Newspaper article International Herald Tribune

Expectations Rise, as Well as Challenges

Newspaper article International Herald Tribune

Expectations Rise, as Well as Challenges

Article excerpt

As women's issues become increasingly global, the expectations are rising and the challenges getting larger. Familiar issues haven't gone away, but they're likely to get more prominence this year.

At the dawn of this new year, a note of cautious optimism is rising from female leaders, activists and advocates who are anticipating major new strides as "women issues" go global.

"Women issues are world issues," Michelle Bachelet, the executive director of U.N. Women and former president of Chile, said recently. "Today there is greater awareness than ever before that women's full participation is essential for peace, democracy and sustainable development."

At the same time, Alyse Nelson, chief executive of Vital Voices Global Partnership, a nongovernmental organization that trains and empowers emerging female leaders and social entrepreneurs around the globe, noted that "the pace and nature of globalization have worn away the distinction between 'women's issues' and global issues. In 2013, women who find real solutions and leverage their leadership to empower others will rise to the international stage in increasing numbers -- and not because they're women. I believe these women are the vanguard of a new era of global leadership."

A universal vision seems at work here: Elect more women as heads of state and government (there are only 21 worldwide) and to parliaments, and promote more women to corporate boards and executive positions; advance and empower women in the developed and developing world; close the gender pay gap; and improve workplace conditions.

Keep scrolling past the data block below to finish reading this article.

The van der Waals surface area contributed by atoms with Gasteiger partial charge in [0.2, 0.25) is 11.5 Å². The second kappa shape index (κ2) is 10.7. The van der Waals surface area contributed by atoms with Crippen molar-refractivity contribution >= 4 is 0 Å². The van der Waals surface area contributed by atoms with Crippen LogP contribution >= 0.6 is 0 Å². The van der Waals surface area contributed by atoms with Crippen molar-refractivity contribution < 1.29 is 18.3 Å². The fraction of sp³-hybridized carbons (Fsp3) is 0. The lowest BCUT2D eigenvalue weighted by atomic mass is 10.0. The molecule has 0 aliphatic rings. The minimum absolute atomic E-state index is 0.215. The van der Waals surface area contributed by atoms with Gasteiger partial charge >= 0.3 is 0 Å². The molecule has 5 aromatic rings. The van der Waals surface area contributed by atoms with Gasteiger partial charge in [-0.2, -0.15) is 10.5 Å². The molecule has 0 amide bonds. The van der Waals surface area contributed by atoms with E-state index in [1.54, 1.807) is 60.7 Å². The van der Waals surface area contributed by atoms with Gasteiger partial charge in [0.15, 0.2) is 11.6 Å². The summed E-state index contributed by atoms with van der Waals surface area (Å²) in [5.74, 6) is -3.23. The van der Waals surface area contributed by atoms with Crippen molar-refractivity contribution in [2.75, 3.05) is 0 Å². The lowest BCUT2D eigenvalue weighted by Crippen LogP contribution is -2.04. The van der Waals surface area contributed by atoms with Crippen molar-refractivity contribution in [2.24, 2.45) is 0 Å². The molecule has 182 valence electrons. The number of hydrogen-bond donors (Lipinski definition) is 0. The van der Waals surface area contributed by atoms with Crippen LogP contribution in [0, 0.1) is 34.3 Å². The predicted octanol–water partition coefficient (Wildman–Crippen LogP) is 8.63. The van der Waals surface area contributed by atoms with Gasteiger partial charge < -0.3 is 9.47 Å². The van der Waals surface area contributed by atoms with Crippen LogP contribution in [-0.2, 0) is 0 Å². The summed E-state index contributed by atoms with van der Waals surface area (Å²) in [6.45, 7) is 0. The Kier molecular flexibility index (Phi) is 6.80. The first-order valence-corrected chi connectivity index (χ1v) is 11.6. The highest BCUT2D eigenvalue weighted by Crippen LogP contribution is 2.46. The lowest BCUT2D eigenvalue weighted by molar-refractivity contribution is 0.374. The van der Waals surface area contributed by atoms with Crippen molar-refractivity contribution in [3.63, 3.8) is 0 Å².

Meantime, violence against women, a central focus of U.N. Women's agenda, has exploded as a world issue.

"In some countries, up to 7 in 10 women will be beaten, raped, abused or mutilated during their lifetimes," Ms. Bachelet said. "There can be no peace, no progress, when women live under the fear of violence."

Indeed, Malala Yousafzai, the Pakistani student shot by Taliban attackers after she spoke up on behalf of girls' education, has become a global symbol, renewing efforts to protect schoolgirls in extreme patriarchal societies.

India, the world's largest democracy, was put on notice that women would not be silent anymore. Thousands of people have joined female demonstrators against government and police mishandling of rape cases and insensitivity to women in general. Large protests over a fatal gang rape became front-page news around the world, and protesters, led by women, demanded stronger laws against rape, sexual harassment and child abuse.

With the globalization of women's issues, world organizations are drumming up the support of activists the world over, of marquee names and celebrities. At the first Trust Women conference, convened by the Thomson Reuters Foundation and the International Herald Tribune in London in December, participants and speakers -- from Queen Noor of Jordan to the model Christy Turlington -- debated complex issues like sexual slavery, child marriage and the role of women in the Arab world. …

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